One of my favorite quotes from the lovely/horrible Guerrilla Phallus scene (a really silly reaction-to-feminism art exhibition) is, “Whatever. It’s a great word. It embodies our epoch.” Something about the drunken collision of philosophy and slang is sardonically hilarious. The word “whatever” has that sense of ennui and disconnection, yet non-exclusionary attitude that is emblematic of our generation.
“Drift” isn’t all darkness and despair, though. It puts forth hope that multiculturalism and cities that bring diverse populations together will help with countering ignorance and oppression. While he’s walking around downtown, he thinks, “the bright lights and the hype brought out the crowd and Joe refused to give up on the crowd.” Another professor Joe meets at a party says, while watching Latino and Asian people in the park, “The Anglos had imagined a privatopia of ‘freedom from,’ a paradise of isolated individualism. These new immigrants believed in community; they brought it with them.”
I’m not sure if that’s because of the culture or because one needs community when moving to a new country, but it does bring up an issue with the Western culture dogma that individualism and independence are required to live a happy life. There is not only independence and dependence; there is also interdependence. Interdependence is valued in countries like Japan that hold the view that “two heads are better than one”, that people are stronger when they act together, that everyone has weaknesses and needs help occasionally, and helping one another in times of weakness or lack helps to form strong relationships and a strong society.
That said, independence can foster strength and self-confidence. Theresa, whom Joe begins dating after the end of his class, is a single mother working at a Spanish book store. After she separated from her first husband, she had to rely on her sister to help take care of her daughter while she’s at work. She’s neither completely independent or dependent, but in that balanced state of interdependence. Moreover, she’s very intelligent; most of the ideas that stuck with me after reading the book are parts of her dialogue. Her comments about how the radio is a “nightmare machine” and the deep worry that comes with having children rang true for me and gave me some insight into my own mother’s psyche. I wish she had more space to talk in the novel — the scenes of Joe and Theresa together are told from Joe’s point-of-view, so her internal voice is limited to a few POV chapters.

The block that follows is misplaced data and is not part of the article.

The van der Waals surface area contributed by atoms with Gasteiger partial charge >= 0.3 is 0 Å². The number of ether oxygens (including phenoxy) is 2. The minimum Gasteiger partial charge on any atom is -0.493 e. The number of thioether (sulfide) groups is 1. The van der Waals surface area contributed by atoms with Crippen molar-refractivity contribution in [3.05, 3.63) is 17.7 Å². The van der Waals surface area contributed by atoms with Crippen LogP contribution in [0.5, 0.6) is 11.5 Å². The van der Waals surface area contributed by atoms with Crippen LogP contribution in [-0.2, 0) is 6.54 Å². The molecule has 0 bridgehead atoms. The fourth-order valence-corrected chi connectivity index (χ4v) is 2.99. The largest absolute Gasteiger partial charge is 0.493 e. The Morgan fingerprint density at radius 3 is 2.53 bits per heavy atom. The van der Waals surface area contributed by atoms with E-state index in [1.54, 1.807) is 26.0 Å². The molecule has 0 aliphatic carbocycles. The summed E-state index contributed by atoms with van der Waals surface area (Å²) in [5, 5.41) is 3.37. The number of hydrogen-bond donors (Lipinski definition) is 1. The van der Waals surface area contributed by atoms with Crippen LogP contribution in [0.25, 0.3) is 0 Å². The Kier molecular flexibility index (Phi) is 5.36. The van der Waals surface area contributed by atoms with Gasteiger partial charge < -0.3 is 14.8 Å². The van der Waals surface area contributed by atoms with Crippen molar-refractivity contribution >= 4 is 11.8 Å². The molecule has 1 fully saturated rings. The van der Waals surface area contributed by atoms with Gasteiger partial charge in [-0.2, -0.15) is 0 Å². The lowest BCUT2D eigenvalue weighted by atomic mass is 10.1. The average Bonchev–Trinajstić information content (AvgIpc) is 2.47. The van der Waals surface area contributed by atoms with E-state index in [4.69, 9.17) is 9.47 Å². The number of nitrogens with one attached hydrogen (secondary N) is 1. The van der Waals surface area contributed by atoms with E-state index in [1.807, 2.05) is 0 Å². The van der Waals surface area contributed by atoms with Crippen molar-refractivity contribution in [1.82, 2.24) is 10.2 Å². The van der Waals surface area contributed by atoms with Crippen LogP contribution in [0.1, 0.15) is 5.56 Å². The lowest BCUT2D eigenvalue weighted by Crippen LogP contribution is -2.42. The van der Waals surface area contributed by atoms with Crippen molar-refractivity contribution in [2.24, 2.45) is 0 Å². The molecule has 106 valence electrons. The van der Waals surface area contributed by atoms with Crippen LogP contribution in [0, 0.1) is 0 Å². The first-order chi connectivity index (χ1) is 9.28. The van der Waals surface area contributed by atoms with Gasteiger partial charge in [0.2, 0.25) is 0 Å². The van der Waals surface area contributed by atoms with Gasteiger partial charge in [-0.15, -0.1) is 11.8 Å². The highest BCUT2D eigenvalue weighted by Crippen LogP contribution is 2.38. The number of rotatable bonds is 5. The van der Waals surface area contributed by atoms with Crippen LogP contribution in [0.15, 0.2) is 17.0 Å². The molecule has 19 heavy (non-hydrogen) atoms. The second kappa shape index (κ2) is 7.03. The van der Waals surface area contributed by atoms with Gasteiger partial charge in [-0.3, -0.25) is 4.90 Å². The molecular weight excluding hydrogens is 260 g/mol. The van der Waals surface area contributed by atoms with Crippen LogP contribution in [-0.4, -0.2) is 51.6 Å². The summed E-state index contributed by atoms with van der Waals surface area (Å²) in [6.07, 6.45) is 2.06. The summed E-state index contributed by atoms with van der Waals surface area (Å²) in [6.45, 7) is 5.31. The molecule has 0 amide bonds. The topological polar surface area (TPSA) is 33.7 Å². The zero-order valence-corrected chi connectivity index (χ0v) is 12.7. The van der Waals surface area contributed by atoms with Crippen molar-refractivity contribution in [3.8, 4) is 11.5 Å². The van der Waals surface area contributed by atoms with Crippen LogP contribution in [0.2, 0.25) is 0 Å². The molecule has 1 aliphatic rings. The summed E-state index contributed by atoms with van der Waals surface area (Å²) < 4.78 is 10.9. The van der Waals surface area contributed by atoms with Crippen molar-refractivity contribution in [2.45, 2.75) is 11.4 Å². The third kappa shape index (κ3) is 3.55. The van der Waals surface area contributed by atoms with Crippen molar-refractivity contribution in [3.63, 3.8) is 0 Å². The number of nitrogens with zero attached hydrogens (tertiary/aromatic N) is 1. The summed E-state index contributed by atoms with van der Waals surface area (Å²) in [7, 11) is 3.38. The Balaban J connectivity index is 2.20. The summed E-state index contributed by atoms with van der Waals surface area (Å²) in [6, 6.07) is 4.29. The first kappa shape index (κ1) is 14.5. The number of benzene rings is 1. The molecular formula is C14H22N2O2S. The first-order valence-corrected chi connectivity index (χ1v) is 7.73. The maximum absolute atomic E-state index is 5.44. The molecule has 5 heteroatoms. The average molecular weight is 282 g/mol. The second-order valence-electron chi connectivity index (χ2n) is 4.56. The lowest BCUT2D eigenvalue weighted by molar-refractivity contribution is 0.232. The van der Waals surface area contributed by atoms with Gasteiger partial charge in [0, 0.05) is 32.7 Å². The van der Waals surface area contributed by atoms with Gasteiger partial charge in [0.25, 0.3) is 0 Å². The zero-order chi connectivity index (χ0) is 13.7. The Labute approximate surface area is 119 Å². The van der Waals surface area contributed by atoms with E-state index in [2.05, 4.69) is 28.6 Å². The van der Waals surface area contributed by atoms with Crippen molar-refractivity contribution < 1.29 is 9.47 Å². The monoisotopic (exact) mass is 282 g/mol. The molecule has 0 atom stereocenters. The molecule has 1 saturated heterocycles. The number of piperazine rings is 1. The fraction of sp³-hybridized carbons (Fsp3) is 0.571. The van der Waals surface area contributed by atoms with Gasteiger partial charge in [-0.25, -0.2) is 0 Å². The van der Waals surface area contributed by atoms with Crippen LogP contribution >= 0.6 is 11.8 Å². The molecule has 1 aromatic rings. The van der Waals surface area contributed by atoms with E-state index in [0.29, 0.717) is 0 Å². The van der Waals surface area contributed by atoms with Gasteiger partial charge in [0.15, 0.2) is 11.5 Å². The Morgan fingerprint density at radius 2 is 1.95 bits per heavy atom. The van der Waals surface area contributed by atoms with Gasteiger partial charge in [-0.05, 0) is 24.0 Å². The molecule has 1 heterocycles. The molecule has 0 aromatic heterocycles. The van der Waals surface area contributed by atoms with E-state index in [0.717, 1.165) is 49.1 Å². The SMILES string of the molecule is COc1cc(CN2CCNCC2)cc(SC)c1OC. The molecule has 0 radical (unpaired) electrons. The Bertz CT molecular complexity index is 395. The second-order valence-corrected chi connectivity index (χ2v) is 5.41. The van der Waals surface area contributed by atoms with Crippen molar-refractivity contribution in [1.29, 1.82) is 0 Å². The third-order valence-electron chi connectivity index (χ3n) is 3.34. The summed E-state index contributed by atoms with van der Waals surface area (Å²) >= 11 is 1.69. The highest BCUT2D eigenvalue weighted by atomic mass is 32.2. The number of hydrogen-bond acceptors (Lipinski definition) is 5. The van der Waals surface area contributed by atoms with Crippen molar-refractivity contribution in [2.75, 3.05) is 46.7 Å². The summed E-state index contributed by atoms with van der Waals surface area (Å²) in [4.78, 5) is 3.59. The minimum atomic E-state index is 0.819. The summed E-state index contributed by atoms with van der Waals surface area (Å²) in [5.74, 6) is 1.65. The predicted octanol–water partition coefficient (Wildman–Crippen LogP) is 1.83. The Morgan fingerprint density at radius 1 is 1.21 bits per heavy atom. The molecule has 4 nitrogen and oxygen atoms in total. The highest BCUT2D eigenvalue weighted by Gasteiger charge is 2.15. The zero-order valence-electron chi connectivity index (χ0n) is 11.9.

I would recommend “Drift” for people that are interested in how other people think. Usually you have to read a lot of books to get a variety of perspectives, but Jim Miller manages to combine them more or less harmoniously into the story of one place. This novel may get a little boring for people who aren’t used to reading history, nonfiction, or general fiction, but it did a great job of making me think about the stories you don’t see in schoolbooks.